My fellow psychiatrist and blogger Dinah Miller raised this simple yet profound question on Shrink Rap the other day. Who is rightfully labeled mentally ill? Is it anyone with a psychiatric diagnosis, past or present? Anyone with currently active psychiatric symptoms? Anyone receiving psychiatric treatment? Dr. Miller observes that “the mentally ill” is an oft-cited demographic. It carries much social weight — negative in the form of discriminatory practices related to employment, driving, and gun ownership, and positive in the form of entitlements, disability status, and the like. With so much riding on this label, knowing exactly how and to whom it applies seems crucial.
“But there is no agreed upon definition of who is mentally ill, and the Diagnostic and Statistical Manual (DSM) lists hundreds of disorders, limiting its utility as the determinant of who is mentally ill and therefore eligible for discrimination, stigmatization, or special benefits…. I’m a psychiatrist, and I confess, I have no idea who these ‘mentally ill’ are.”
She includes a brief survey that she hopes everyone — mental health professionals, patients, and neither/both — will fill out. At this point, if you’d like to complete her survey before I bias you with my own thoughts, go ahead and do that, then come back here.
Ok, here is my view of “the mentally ill.” It’s a term I’ve never felt comfortable with, and thus rarely use, owing to what I view as imprecision. Certain groups define mental illness to suit their purposes. For example, the National Alliance on Mental Illness (NAMI) declares that “mental illness is a medical condition,” and then provides a list of selected mental disorders they believe qualify as “mental illness.” This in turn leads to the rather incredible claim that “one in four adults… experiences mental illness in a given year. ” However, NAMI’s definition does not reflect common usage, nor does it comport with the way “illness” is used in the rest of medicine. More commonly, mental illness is a conceptually slippery, undefined euphemism that makes it easier to talk about restricting the rights of a subpopulation, or conferring benefits on them, without being too specific about whose rights are affected and why.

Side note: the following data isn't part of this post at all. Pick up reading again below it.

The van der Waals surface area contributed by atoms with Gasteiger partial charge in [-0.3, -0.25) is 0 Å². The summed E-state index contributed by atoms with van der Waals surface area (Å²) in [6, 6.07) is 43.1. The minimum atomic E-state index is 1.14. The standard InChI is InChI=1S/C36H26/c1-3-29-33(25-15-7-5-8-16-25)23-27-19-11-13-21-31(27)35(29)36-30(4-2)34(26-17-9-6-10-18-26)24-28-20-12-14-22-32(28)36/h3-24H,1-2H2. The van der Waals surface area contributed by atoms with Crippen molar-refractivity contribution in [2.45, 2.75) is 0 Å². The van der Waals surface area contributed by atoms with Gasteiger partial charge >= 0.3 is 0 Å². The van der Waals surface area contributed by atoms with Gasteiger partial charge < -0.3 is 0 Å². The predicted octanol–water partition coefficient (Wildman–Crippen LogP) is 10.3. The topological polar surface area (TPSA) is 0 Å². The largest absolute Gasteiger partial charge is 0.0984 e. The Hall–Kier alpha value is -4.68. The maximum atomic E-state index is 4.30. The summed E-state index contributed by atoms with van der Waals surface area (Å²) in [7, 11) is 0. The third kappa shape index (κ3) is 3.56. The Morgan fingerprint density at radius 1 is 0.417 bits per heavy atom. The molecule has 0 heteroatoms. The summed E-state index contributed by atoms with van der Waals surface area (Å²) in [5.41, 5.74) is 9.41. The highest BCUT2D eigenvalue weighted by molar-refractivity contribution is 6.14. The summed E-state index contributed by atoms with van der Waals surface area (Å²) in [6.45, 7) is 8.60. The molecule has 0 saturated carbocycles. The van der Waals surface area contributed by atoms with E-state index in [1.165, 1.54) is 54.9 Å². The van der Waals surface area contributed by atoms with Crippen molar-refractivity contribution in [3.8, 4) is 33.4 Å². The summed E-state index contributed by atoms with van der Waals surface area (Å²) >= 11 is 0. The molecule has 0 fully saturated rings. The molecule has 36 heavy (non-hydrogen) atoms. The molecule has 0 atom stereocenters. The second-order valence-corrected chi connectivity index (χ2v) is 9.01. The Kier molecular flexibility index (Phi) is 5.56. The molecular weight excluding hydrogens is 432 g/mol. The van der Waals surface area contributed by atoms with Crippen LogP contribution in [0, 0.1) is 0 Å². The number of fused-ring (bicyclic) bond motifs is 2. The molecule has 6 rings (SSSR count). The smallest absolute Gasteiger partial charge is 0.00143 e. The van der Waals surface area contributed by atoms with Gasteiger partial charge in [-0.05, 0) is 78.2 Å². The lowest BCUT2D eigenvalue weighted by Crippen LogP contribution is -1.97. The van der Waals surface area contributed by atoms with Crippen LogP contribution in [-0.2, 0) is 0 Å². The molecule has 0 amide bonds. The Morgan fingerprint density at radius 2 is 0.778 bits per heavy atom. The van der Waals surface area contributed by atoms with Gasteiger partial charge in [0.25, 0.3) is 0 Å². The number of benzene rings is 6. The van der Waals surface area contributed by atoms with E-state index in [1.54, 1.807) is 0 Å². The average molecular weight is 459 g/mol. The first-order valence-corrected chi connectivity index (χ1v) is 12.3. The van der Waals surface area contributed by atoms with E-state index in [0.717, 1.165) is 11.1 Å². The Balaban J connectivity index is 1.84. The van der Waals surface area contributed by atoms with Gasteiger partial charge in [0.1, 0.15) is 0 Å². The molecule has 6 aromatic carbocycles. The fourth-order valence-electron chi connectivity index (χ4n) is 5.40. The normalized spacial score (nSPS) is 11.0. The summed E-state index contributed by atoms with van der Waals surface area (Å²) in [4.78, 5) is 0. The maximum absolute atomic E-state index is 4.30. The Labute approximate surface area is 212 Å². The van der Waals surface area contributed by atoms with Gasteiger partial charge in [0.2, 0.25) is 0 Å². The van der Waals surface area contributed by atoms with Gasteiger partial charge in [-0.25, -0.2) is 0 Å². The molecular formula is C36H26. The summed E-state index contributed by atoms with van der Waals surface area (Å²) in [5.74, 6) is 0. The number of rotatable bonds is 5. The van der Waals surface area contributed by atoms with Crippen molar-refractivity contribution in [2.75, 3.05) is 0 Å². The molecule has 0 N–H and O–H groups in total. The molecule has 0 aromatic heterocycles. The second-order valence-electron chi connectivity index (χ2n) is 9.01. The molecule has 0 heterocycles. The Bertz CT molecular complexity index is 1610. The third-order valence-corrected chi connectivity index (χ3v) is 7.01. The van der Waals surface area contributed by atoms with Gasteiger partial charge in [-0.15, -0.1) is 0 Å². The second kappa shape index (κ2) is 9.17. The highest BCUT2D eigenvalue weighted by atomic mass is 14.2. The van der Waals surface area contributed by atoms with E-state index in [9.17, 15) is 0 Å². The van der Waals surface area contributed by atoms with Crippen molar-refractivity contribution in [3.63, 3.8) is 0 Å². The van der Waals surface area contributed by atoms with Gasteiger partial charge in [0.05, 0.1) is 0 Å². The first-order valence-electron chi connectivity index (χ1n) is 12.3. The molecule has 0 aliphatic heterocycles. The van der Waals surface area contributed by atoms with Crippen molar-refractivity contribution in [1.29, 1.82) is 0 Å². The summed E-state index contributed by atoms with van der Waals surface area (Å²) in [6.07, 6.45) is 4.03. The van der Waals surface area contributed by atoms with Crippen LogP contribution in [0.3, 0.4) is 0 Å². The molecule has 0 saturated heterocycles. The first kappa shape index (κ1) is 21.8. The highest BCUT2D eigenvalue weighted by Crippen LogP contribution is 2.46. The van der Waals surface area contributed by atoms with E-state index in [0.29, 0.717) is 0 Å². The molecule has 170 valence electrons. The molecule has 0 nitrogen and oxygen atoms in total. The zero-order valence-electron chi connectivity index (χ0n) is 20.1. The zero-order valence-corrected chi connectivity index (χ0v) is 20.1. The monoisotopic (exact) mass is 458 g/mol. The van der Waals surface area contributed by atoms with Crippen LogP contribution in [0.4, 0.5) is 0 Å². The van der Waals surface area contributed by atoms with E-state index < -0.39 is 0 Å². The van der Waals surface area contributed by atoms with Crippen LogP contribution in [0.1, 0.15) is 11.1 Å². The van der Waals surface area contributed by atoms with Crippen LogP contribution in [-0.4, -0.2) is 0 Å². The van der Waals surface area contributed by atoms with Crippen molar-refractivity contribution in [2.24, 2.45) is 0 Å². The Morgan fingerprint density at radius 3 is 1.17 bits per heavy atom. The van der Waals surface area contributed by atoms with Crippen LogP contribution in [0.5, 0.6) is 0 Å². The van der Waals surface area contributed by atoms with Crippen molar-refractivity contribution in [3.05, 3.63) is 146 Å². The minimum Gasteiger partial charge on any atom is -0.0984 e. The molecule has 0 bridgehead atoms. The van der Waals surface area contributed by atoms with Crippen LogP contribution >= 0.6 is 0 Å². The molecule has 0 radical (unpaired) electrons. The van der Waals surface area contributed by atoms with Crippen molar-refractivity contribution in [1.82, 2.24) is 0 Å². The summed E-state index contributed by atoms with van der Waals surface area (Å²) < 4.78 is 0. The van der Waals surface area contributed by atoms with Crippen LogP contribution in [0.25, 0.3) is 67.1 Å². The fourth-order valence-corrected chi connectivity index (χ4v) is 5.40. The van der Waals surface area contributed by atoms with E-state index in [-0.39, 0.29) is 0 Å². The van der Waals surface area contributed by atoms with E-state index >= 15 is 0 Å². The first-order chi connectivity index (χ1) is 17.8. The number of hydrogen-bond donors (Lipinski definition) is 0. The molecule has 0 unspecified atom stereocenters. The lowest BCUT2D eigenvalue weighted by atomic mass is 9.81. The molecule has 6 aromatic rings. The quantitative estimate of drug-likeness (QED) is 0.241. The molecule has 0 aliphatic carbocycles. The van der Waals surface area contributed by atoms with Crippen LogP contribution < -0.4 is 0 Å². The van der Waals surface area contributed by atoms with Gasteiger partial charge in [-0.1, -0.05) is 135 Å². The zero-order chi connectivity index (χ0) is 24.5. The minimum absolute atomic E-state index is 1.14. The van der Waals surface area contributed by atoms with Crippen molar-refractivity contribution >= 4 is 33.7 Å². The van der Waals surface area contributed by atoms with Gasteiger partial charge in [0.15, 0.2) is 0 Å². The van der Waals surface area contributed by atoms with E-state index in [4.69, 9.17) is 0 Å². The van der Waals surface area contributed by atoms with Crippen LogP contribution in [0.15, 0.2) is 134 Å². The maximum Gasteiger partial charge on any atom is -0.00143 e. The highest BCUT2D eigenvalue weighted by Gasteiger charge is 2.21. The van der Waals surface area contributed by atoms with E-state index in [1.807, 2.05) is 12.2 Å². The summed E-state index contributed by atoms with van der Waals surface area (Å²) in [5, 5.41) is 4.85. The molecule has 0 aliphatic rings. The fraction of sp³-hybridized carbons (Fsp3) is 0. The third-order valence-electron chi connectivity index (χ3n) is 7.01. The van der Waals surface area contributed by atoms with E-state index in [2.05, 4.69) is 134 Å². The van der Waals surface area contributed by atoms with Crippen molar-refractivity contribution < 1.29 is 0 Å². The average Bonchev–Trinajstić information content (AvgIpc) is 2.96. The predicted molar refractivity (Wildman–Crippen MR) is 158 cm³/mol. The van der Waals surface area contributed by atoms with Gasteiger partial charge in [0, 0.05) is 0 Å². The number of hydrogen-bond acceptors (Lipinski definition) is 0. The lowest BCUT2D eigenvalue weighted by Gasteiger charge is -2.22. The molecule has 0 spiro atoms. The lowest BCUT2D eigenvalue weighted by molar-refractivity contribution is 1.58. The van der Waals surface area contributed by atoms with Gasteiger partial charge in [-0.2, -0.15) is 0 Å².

Definitions can be descriptive or prescriptive. The former is how a word or phrase is actually used, the latter how it is properly used. In actual use, “mentally ill” seems most often to mean manifesting a severe, observable psychiatric condition that renders the person unable to live normally. Florid psychosis, mania, and severe obsessive-compulsive symptoms are clear examples. However, contrary to NAMI, even fairly severe depression is equivocal, and neurotic anxiety, mild depression, and most personality disorders are clear non-examples. Typical discourse around rights and entitlements conflates current mental illness with high likelihood of having mental illness in the near future. So a person can be temporarily free of impairment and yet still be subject to the restrictions and entitlements of someone in the throes of impairment.
As mentioned, this is not how “illness” is used in the rest of medicine. (I’m about to get prescriptive here.) Medical anthropologists long ago differentiated disease (or diagnosis) from illness. The former may be asymptomatic and completely unknown to the patient. Examples include the “silent killer” hypertension and an asymptomatic brain tumor. In contrast, illness is a subjective state of feeling medically unwell, plus the psychological, social, and cultural consequences of this state. Those suffering a cold, “the flu,” or nausea feel ill, even if the exact underlying disease is not well characterized. Illness leads to a socially defined “sick role”: the ill person is relieved of his or her usual duties, accepts help from caregivers, is more needy and less autonomous than usual, etc. If “mental illness” were used the way “illness” is used in the rest of medicine, ego-syntonic conditions, e.g., most mania, would be termed disorders but not illnesses. Conversely, mild to moderate depression and anxiety would be unequivocal mental or emotional illnesses, even lacking a specific diagnosis.
Since “mentally ill” obscures as much as it clarifies, perhaps no one should be labeled this way. Indeed, only in psychiatry can a person be declared ill by someone else. In the rest of medicine, it’s self-descriptive. In my view, “the mentally ill” harbors too many unstated implications and vaguely shared assumptions regarding whom we are talking about. Legal restrictions and entitlements should be based on more concrete standards — and actually, they are. “Mental illness” is more of a rhetorical flourish, a bit of hand-waving when it’s difficult or inconvenient to pin down specifics.